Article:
The food I used to eat was, in my opinion, absolutely disgusting: takeaways, pizzas, almost pure saturated fat. I ate loads of meat—at least a couple of times a day—and always felt bloated and horrible afterwards.
I was 30 stone in 2018 and I tried all sorts of stuff to lose weight. I had some veggie meals, along with meat and dairy, but I couldn’t shift my weight, even though I was on a calorie deficit. It was really hard.
I was depressed and had no motivation or energy. Even if I was doing something exciting, I would be fatigued. I had a lot of anxiety, and I used to get migraines every day.
My sleeping was absolutely disgraceful, too. I would have sleepless nights, where I would only sleep for an hour or so before having to get up.
Learning about veganism
In 2019, after about six months of insomnia, I went to see a doctor where I live in Cheshire, England. They asked if I had been drinking alcohol or smoking, and I said, “No, nothing like that.”
They did a urine test, and checked my blood pressure, but everything came back fine. Then they asked, “How’s your diet?” I told them about the kind of food I was eating.
The doctor recommended I cut down on meat, cut out takeaways, and start having a balanced diet. I told them I had been eating some vegetarian stuff, but I hadn’t gone “full vegan mode.” They said, “You should try it. You might like it.”
At first I thought it was funny, the idea of eating rabbit food. I thought it was something that people just did for the environment, and I’ve never really been big on that: I’m not an activist against eating animals or anything.
But I read up on all the health benefits, and my personal trainer at the time recommended it, too. He’s a vegan, and he said plant-based food is better for your body. He also said it helped him with his mental health. So I decided to do it.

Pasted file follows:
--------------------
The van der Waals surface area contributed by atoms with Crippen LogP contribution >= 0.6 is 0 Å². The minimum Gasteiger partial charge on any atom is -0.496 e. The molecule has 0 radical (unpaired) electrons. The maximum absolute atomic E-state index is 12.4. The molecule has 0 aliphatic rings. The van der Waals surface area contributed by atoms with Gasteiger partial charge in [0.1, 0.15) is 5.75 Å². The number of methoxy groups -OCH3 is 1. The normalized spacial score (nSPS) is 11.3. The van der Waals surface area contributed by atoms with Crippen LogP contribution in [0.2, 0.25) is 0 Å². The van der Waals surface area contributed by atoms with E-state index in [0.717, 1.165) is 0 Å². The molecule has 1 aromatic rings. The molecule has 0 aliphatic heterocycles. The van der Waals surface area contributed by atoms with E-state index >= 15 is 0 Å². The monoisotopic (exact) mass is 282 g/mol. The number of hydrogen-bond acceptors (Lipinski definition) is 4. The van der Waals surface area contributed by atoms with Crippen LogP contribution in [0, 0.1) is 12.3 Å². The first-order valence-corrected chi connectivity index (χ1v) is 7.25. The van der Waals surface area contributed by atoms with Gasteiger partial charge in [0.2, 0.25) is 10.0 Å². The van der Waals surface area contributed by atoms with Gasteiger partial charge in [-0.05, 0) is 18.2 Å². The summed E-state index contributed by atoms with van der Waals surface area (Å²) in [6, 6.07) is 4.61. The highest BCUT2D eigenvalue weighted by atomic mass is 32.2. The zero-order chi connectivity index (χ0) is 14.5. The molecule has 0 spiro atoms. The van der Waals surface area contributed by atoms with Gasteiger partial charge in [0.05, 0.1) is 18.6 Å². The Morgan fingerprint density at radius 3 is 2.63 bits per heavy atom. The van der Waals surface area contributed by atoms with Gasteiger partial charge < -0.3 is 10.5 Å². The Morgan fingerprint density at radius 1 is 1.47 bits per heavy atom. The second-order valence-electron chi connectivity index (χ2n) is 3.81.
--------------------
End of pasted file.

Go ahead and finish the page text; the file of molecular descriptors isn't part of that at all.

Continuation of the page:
Changing my diet
When I first started eating more plant-based food, there weren’t many vegetarian or vegan options out there, so it was hard when I went to restaurants. But in the past two years, there have been more and more options on the menu at every restaurant.
You can get good and bad vegan food, but I eat clean food that has been steamed or grilled, not fried.
My diet is now about 80 percent plant-based, 20 percent meat. I start my day with a pea protein shake; for lunch I might have something like a meat-free spaghetti bolognese, and then at night I might have my one meat meal a day, like chicken and vegetables.
Alternatively, I might have chicken wraps, pretend bacon wraps, vegan burger patties or Quorn—which I jokingly call “plastic mince” when I go to the shop, but it’s actually all right. I have coconut milk in my tea and I don’t really notice a difference.
I could happily be a full-time vegan. The only thing really stopping me is that I like a filet steak!
How a part-time plant-based diet has changed my life
When I switched to more vegan food, the weight literally dropped off me: I lost almost 100 pounds in two years, which I find crazy.
But I also feel so much better within myself. Within three months, I felt lighter and more alert. When I used to eat meat, I felt heavy afterwards. But, after changing my diet, I had more energy and felt less fatigued. It might sound mad, but I felt human. When I breathed in the air, it felt cleaner.
I’ve found that eating well has been better for my mental health. I used to have a bad temper but I don’t rage anymore. I’m the most calm and placid I have ever been, and I think it’s linked to what I’ve been eating.
I don’t eat cheese anymore—not even the vegan stuff. I did an experiment on how I would feel, and I feel much better, mentally, without eating it.
I sleep better, too. I have no issues anymore, which has definitely been an added bonus. About a month after I changed my diet, my headaches started subsiding, as well, and now they are minimal.
Why I recommend being a “part-time vegan”
I think my “part-time vegan” approach is better than being a full-time vegan because you’re not depriving yourself. You’ve got a balance and you’re not being prescriptive. I think it’s great to be flexible.
That being said, I reckon I could go fully vegan. Habits take 30 days to form—if you don’t have something for 30 days, you usually don’t miss it. I’ve not had cheese or chocolate for two years, and I don’t miss them.
My advice to anyone who wants more of a plant-based diet is to make sure you get all your vitamins in. I take multivitamins, vitamins C and B12 and omega 3 because you lose those when you don’t have real meat.
I’d never go back to eating meat full-time because it made me feel terrible. I absolutely love the food I eat now, and I’ve noticed a real link between what I eat and how I feel.
John Junior, 34, is a mental health advocate who lives in Cheshire, England.
All views expressed in this article are the author’s own.
As told to Newsweek’s My Turn section deputy editor, Katie Russell.